Achille Mbembe (2003) used the term ‘necropolitics’ to account for the existence of ‘death worlds’ within postcolonial geopolitical spaces. While work in biopolitics has privileged the dynamics of ‘making live and letting die,’ Mbembe highlights the importance of both, extending lives and making deaths.
science and culture
This special issue of Genders invites essays, reviews, roundtables, and creative work that address the emergent category of “postnature” in the new geological epoch of the Anthropocene. We seek interventions across local and global frameworks that consider the ways postnature is informed by gender identities, norms, discourses, and practices, as well as their socio-political, scientific, popular, and aesthetic regulation. As a disciplinary norm deployed to police the “unnatural,” nature has proved to be a labile signifier used to endorse or discredit a wide spectrum of cultural formations.
Literature, Life, and the Biological
Time: December 15-16
Venue: 10F, Chueh-seng Building, Tamkang University
New Taipei City, Taiwan
BEYOND THE BODY:
Explorations in Post-humanism and Trans-humanism
SAGES Fifth Annual Interdisciplinary Student Conference
The University of Akron
March 16, 2017
Submissions are currently being accepted for an anthology of Appalachian ecocriticism. The Appalachian region has largely been underrepresented in ecocritical studies, and this unique volume will represent Appalachian literature and its environment to the community of ecocritics and, more broadly, the scholarly community as a whole.
Critical investigations into the ways in which Appalachian nature are portrayed in text is, of course, the central theme of the volume. However, additional intersections may include, but are not limited to, the following:
-Accessibility/Disability and the environment
-Significance of water/Water quality
CALL FOR PAPERSMigration, Diaspora, Circulation and Translation October 5-7, 2017University College Dublin, Clinton Institute for American StudiesDublin, IrelandA conference sponsored by the Charles Brockden Brown Society(www.brockdenbrownsociety.ucf.edu)
The Street and The City – Thresholds is the second of a series of multidisciplinary conferences with special emphasis on cities and the life that has evolved around them through time. Although English studies play a central role in this conference series from both cultural and geographical points of view, other fields of study relating to the conference theme are welcome. The first International Conference The Street and the City – Awakenings drew participants from a wide array of disciplines, such as literature, architecture, sociology, tourism or gender studies, to name but a few.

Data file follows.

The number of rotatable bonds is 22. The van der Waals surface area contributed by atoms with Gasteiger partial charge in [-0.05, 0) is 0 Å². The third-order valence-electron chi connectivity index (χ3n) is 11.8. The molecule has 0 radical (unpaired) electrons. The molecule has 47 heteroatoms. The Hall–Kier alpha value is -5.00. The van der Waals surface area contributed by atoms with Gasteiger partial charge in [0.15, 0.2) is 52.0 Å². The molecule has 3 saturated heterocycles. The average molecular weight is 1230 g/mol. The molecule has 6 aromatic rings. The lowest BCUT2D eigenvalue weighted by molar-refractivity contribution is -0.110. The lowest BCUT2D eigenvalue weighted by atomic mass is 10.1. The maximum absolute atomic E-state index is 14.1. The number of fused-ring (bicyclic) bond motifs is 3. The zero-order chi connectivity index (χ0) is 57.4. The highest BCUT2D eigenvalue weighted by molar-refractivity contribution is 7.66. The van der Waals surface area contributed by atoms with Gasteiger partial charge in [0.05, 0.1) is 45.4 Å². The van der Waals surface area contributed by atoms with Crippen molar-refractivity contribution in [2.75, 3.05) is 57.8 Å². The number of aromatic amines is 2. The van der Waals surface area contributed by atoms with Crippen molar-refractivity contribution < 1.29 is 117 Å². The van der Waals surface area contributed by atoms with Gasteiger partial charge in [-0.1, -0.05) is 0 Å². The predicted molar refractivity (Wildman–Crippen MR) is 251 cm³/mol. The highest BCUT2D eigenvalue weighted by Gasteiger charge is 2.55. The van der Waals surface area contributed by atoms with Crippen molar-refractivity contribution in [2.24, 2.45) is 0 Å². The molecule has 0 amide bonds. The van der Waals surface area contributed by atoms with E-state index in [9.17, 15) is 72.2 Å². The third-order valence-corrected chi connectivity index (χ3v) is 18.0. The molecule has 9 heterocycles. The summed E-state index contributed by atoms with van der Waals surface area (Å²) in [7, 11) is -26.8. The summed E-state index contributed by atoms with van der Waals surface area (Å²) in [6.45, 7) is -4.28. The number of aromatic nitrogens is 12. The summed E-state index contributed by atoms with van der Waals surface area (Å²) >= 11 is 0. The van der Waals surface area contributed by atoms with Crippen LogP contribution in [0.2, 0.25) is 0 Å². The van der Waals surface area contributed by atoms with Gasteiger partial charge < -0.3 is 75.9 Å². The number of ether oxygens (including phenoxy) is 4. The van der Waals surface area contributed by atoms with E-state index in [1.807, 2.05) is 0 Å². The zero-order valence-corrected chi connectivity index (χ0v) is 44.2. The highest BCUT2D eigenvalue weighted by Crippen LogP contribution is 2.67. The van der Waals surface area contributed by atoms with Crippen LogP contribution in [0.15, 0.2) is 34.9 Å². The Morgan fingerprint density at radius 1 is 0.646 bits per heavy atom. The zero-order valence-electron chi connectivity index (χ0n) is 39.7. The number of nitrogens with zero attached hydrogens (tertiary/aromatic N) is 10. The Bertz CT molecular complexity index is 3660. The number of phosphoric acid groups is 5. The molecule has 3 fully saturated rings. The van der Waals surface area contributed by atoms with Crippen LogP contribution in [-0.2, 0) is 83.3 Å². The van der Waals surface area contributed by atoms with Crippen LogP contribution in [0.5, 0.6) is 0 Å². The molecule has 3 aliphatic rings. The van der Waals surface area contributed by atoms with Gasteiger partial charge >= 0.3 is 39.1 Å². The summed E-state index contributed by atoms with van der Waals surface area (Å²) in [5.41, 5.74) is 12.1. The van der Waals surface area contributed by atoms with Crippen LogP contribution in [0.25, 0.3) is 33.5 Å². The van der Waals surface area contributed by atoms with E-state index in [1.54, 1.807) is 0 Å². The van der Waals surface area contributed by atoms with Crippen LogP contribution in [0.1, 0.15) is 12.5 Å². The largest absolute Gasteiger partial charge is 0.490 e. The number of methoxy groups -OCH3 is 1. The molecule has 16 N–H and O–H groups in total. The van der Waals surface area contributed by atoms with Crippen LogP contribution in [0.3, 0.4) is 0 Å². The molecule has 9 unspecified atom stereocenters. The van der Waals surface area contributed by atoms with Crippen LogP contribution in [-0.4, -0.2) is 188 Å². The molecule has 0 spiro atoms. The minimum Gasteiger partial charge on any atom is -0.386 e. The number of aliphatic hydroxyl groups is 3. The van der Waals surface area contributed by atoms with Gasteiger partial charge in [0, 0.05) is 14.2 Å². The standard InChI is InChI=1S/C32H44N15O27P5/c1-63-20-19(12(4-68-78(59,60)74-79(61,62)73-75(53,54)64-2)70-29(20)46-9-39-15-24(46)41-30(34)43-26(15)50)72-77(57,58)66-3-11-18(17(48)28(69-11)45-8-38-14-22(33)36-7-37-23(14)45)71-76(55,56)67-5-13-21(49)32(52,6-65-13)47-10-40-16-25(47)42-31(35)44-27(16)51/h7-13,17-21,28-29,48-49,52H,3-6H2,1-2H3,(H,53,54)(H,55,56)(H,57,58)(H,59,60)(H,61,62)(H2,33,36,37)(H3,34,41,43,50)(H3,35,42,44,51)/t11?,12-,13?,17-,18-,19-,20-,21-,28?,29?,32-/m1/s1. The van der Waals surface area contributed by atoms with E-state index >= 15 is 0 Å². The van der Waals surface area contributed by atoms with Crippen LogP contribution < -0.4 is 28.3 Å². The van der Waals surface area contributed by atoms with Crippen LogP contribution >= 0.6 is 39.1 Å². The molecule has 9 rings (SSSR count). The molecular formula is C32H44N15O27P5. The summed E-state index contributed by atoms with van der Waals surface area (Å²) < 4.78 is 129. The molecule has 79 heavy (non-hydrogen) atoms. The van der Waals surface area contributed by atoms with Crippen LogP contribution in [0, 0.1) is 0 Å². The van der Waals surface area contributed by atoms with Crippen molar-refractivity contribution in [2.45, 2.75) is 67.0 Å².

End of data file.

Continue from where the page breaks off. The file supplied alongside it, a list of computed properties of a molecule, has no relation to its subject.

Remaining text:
CALL FOR PAPERS
Original research papers are invited for the following edited book:
Women ,Society and Culture
Scholars are invited to contribute their works in approximately 5000 words for each .
Please send your paper as Microsoft Word attachment as per the MLA guidelines of 7th Edition. Also submit an abstract (150 words approximately) and a brief bio note (100 words approximately).
The publisher has agreed to give the soft copies of the books to the contributors/ editor.
Issue 41: November 2017: Digital Archiving in the 21st Century: Issues and Challenges [Last date for submission: 30 September, 2017; Date of publication: 1 November, 2017]
Guest-Editor: Md Intaj Ali, Doctoral Candidate, University of Hyderabad, Hyderabad, India.
Dare to push yourself in new ways. We are a truly interdisciplinary journal published primarily in print but with a strong web presence. We want beautifully crafted, previously unpublished non-fiction narratives: reflective essays, memoirs, experimental truth-telling, poetry, prose poetry, photo essays, original artwork, and interviews. We hope to create an engaging intersection where writing, poetry, and artwork can converge in one space to be enjoyed by readers and writers deeply engaged with the culture, though not through an academic lens. Your smart best friend should enjoy Broad Street as much as your theory-steeped professor. Think NPR. Think New Yorker. Think Broad Street.